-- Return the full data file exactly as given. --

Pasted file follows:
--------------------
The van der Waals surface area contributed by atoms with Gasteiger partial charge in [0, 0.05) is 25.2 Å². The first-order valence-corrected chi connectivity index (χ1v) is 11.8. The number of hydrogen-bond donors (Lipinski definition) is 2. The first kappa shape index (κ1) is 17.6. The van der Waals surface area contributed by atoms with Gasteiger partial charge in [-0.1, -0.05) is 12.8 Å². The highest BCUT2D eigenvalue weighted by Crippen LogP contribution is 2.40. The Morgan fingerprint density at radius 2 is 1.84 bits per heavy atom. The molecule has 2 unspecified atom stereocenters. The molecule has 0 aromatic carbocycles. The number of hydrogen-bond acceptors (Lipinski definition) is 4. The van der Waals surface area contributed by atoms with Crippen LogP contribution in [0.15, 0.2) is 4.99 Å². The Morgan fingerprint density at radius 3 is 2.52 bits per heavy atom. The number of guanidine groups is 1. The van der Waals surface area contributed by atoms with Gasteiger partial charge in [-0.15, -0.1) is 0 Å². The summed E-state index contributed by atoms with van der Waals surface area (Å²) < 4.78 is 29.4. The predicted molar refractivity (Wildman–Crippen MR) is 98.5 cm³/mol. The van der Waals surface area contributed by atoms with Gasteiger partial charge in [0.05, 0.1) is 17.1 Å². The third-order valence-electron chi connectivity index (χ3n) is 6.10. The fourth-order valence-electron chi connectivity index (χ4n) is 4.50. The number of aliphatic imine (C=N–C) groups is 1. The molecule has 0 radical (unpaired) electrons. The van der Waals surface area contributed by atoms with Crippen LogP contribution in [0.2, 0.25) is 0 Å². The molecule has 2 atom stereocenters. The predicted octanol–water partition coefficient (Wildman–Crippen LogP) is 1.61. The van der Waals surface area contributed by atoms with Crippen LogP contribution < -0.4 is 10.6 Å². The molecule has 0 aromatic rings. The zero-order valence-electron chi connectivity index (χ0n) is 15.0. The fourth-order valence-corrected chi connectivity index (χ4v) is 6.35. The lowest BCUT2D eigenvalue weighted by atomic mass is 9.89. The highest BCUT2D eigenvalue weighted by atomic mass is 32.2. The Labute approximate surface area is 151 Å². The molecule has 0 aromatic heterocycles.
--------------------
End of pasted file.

The van der Waals surface area contributed by atoms with Gasteiger partial charge in [0, 0.05) is 25.2 Å². The first-order valence-corrected chi connectivity index (χ1v) is 11.8. The number of hydrogen-bond donors (Lipinski definition) is 2. The first kappa shape index (κ1) is 17.6. The van der Waals surface area contributed by atoms with Gasteiger partial charge in [-0.1, -0.05) is 12.8 Å². The highest BCUT2D eigenvalue weighted by Crippen LogP contribution is 2.40. The Morgan fingerprint density at radius 2 is 1.84 bits per heavy atom. The molecule has 2 unspecified atom stereocenters. The molecule has 0 aromatic carbocycles. The number of hydrogen-bond acceptors (Lipinski definition) is 4. The van der Waals surface area contributed by atoms with Crippen LogP contribution in [0.15, 0.2) is 4.99 Å². The Morgan fingerprint density at radius 3 is 2.52 bits per heavy atom. The number of guanidine groups is 1. The van der Waals surface area contributed by atoms with Gasteiger partial charge in [-0.15, -0.1) is 0 Å². The summed E-state index contributed by atoms with van der Waals surface area (Å²) < 4.78 is 29.4. The predicted molar refractivity (Wildman–Crippen MR) is 98.5 cm³/mol. The van der Waals surface area contributed by atoms with Gasteiger partial charge in [0.05, 0.1) is 17.1 Å². The third-order valence-electron chi connectivity index (χ3n) is 6.10. The fourth-order valence-electron chi connectivity index (χ4n) is 4.50. The number of aliphatic imine (C=N–C) groups is 1. The molecule has 0 radical (unpaired) electrons. The van der Waals surface area contributed by atoms with Crippen LogP contribution in [0.2, 0.25) is 0 Å². The molecule has 2 atom stereocenters. The predicted octanol–water partition coefficient (Wildman–Crippen LogP) is 1.61. The van der Waals surface area contributed by atoms with Crippen LogP contribution < -0.4 is 10.6 Å². The molecule has 0 aromatic rings. The zero-order valence-electron chi connectivity index (χ0n) is 15.0. The fourth-order valence-corrected chi connectivity index (χ4v) is 6.35. The lowest BCUT2D eigenvalue weighted by atomic mass is 9.89. The highest BCUT2D eigenvalue weighted by atomic mass is 32.2. The Labute approximate surface area is 151 Å². The molecule has 0 aromatic heterocycles.